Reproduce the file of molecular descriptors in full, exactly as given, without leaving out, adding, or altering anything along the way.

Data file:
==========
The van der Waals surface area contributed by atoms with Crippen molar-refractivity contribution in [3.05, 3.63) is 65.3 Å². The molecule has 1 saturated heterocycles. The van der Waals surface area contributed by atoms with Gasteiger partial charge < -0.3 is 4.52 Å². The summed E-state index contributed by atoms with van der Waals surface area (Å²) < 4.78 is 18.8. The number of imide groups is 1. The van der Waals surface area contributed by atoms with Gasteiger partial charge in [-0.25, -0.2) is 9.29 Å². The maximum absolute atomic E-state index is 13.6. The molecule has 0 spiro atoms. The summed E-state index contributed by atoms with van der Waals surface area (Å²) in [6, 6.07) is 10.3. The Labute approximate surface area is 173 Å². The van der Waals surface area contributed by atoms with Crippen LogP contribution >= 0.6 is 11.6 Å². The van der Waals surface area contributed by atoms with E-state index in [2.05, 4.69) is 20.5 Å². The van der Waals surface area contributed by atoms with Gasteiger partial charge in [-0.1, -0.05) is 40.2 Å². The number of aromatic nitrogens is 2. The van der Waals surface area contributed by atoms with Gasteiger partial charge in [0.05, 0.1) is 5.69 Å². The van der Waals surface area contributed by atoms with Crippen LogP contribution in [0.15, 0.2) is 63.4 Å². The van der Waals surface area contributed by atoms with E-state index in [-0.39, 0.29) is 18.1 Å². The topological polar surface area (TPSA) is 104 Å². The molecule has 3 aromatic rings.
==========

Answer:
The van der Waals surface area contributed by atoms with Crippen molar-refractivity contribution in [3.05, 3.63) is 65.3 Å². The molecule has 1 saturated heterocycles. The van der Waals surface area contributed by atoms with Gasteiger partial charge < -0.3 is 4.52 Å². The summed E-state index contributed by atoms with van der Waals surface area (Å²) < 4.78 is 18.8. The number of imide groups is 1. The van der Waals surface area contributed by atoms with Gasteiger partial charge in [-0.25, -0.2) is 9.29 Å². The maximum absolute atomic E-state index is 13.6. The molecule has 0 spiro atoms. The summed E-state index contributed by atoms with van der Waals surface area (Å²) in [6, 6.07) is 10.3. The Labute approximate surface area is 173 Å². The van der Waals surface area contributed by atoms with Crippen LogP contribution >= 0.6 is 11.6 Å². The van der Waals surface area contributed by atoms with E-state index in [2.05, 4.69) is 20.5 Å². The van der Waals surface area contributed by atoms with Gasteiger partial charge in [-0.1, -0.05) is 40.2 Å². The number of aromatic nitrogens is 2. The van der Waals surface area contributed by atoms with Gasteiger partial charge in [0.05, 0.1) is 5.69 Å². The van der Waals surface area contributed by atoms with Crippen LogP contribution in [0.15, 0.2) is 63.4 Å². The van der Waals surface area contributed by atoms with E-state index in [-0.39, 0.29) is 18.1 Å². The topological polar surface area (TPSA) is 104 Å². The molecule has 3 aromatic rings.